How Paying Only the Credit Card Minimum Payment Costs You More

As you now know, it’s essential to make at least the credit card minimum payment. But making only the minimum payments each month can end up costing you more — even if you have a good APR for a credit card. When you carry a monthly credit card balance, the interest continues to accrue, which can keep you in a debt cycle.

To illustrate the cost of paying the minimum payment on the credit card only, let’s suppose your credit card has a 17% interest rate and you have a $3,000 revolving balance. If your credit card company has a $50 minimum payment requirement, it will take you 135 months to repay your debt. Additionally, you’ll end up paying roughly $3,743 in interest alone. This means you’ll spend a total of close to $7,000 to pay off a $3,000 bill.

Luckily, you don’t have to do all of this math yourself if you’re wondering how your credit card payments will impact the total amount you owe. Per the Credit CARD Act of 2009, credit card companies are required to put a minimum balance warning on each bill you receive to protect your interests.

Usually, credit card companies will communicate this warning with a table that provides a snapshot of the amount of time it will take to repay your balance if you only make the minimum payment. In some cases, the company may also provide a table that suggests the amount of time it will take to repay your debt if you make more than the minimum payment.

The Takeaway

If you want to avoid costly interest or a dip in your credit score, it’s wise to make more than your credit card minimum payment each month. An even better solution (if you can afford to do so) is to pay off your total credit card balance every month. This way, you can dodge high interest payments and keep your credit utilization ratio at a favorable rate.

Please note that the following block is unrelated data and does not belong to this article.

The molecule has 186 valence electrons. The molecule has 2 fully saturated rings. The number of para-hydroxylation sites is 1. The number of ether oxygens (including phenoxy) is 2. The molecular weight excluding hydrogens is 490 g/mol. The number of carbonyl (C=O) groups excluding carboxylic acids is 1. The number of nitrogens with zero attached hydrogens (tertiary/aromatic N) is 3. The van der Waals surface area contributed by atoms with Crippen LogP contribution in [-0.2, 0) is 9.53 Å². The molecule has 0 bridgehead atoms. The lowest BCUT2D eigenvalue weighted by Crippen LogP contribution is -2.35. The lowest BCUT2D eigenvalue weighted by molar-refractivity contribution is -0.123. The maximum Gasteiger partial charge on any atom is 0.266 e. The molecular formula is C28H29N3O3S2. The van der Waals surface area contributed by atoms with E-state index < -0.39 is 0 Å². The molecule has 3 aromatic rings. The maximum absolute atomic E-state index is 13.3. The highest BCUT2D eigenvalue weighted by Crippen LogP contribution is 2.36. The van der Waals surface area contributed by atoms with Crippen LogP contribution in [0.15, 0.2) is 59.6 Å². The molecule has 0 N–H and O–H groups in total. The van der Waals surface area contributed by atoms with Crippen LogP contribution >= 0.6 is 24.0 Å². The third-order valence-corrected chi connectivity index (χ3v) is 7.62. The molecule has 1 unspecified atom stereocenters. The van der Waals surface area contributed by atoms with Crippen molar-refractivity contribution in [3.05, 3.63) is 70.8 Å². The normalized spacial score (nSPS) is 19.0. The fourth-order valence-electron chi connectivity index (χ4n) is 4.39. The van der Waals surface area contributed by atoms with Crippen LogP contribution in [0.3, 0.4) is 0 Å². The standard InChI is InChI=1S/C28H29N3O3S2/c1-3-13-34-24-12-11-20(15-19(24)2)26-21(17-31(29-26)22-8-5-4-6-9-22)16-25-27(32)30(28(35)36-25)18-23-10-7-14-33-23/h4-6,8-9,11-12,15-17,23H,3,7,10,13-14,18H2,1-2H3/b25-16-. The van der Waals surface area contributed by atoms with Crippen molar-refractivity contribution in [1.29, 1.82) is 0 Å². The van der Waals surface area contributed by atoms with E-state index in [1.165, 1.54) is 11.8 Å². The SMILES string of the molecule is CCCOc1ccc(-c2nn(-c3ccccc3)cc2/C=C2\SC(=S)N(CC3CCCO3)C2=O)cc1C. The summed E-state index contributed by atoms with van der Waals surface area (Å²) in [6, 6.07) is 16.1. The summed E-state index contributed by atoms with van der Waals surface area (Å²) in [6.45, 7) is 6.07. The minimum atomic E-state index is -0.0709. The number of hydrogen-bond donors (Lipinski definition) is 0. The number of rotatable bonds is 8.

Whether you're looking to build credit, apply for a new credit card, or save money with the cards you have, it's important to understand the options that are best for you. Learn more about credit cards by exploring this credit card guide.


What are your minimum payment rights?

As part of the Credit Card Accountability Responsibility and Disclosure (CARD) Act, creditors are legally required to illustrate how long it will take you to repay your debt if you make only the minimum payment. Also, they must provide a toll-free number that cardholders can call to get assistance with credit counseling or debt management. These requirements are designed to keep credit practices fair.

Does paying minimum due affect your credit score?

Yes, making a minimum payment can affect your credit score since it impacts your credit utilization ratio, a factor used to calculate your credit score. Credit utilization ratio is the percentage of credit you’ve used versus the amount you have available. So, if you continue to carry a high balance on your credit card, your credit utilization rate may be higher than recommended, which can impact your credit score.

What happens if I don’t pay my credit card for 5 years?

After just six months if you don’t pay your credit card, the credit card company is required to charge-off the account. This means they will close your account and write it off as a loss. However, you will still be responsible for repaying the outstanding balance either to your creditor or a third-party collections company.

Photo credit: iStock/MStudioImages